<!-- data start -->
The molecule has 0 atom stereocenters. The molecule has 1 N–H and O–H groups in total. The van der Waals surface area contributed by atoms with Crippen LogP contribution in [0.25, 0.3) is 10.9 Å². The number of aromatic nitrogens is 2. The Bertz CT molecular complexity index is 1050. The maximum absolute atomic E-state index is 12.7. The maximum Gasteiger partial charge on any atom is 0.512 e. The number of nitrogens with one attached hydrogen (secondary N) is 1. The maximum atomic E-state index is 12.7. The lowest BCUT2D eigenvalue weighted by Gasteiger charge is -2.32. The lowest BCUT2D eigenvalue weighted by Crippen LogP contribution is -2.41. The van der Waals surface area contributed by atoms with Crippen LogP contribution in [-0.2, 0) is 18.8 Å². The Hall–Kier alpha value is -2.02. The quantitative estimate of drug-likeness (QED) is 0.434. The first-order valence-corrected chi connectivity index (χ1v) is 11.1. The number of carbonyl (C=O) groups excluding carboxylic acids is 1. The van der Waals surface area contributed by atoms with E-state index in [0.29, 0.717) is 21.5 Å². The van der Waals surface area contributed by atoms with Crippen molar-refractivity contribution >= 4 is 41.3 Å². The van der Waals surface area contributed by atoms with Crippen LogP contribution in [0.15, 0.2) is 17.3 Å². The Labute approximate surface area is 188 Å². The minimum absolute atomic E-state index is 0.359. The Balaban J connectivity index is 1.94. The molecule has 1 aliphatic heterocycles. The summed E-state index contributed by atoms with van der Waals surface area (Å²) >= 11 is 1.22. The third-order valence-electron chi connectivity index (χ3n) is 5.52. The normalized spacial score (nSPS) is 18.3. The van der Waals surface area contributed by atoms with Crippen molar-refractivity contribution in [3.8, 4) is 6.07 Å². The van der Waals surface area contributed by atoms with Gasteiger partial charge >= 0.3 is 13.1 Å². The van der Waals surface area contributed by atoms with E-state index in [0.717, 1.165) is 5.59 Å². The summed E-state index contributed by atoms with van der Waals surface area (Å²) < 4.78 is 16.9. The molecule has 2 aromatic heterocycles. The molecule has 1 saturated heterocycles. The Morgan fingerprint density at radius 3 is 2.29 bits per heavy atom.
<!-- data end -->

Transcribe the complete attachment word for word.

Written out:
The molecule has 0 atom stereocenters. The molecule has 1 N–H and O–H groups in total. The van der Waals surface area contributed by atoms with Crippen LogP contribution in [0.25, 0.3) is 10.9 Å². The number of aromatic nitrogens is 2. The Bertz CT molecular complexity index is 1050. The maximum absolute atomic E-state index is 12.7. The maximum Gasteiger partial charge on any atom is 0.512 e. The number of nitrogens with one attached hydrogen (secondary N) is 1. The maximum atomic E-state index is 12.7. The lowest BCUT2D eigenvalue weighted by Gasteiger charge is -2.32. The lowest BCUT2D eigenvalue weighted by Crippen LogP contribution is -2.41. The van der Waals surface area contributed by atoms with Crippen LogP contribution in [-0.2, 0) is 18.8 Å². The Hall–Kier alpha value is -2.02. The quantitative estimate of drug-likeness (QED) is 0.434. The first-order valence-corrected chi connectivity index (χ1v) is 11.1. The number of carbonyl (C=O) groups excluding carboxylic acids is 1. The van der Waals surface area contributed by atoms with E-state index in [0.29, 0.717) is 21.5 Å². The van der Waals surface area contributed by atoms with Crippen molar-refractivity contribution >= 4 is 41.3 Å². The van der Waals surface area contributed by atoms with Crippen LogP contribution in [0.15, 0.2) is 17.3 Å². The Labute approximate surface area is 188 Å². The minimum absolute atomic E-state index is 0.359. The Balaban J connectivity index is 1.94. The molecule has 1 aliphatic heterocycles. The summed E-state index contributed by atoms with van der Waals surface area (Å²) >= 11 is 1.22. The third-order valence-electron chi connectivity index (χ3n) is 5.52. The normalized spacial score (nSPS) is 18.3. The van der Waals surface area contributed by atoms with Crippen molar-refractivity contribution in [3.8, 4) is 6.07 Å². The van der Waals surface area contributed by atoms with Gasteiger partial charge >= 0.3 is 13.1 Å². The van der Waals surface area contributed by atoms with E-state index in [0.717, 1.165) is 5.59 Å². The summed E-state index contributed by atoms with van der Waals surface area (Å²) < 4.78 is 16.9. The molecule has 2 aromatic heterocycles. The molecule has 1 saturated heterocycles. The Morgan fingerprint density at radius 3 is 2.29 bits per heavy atom.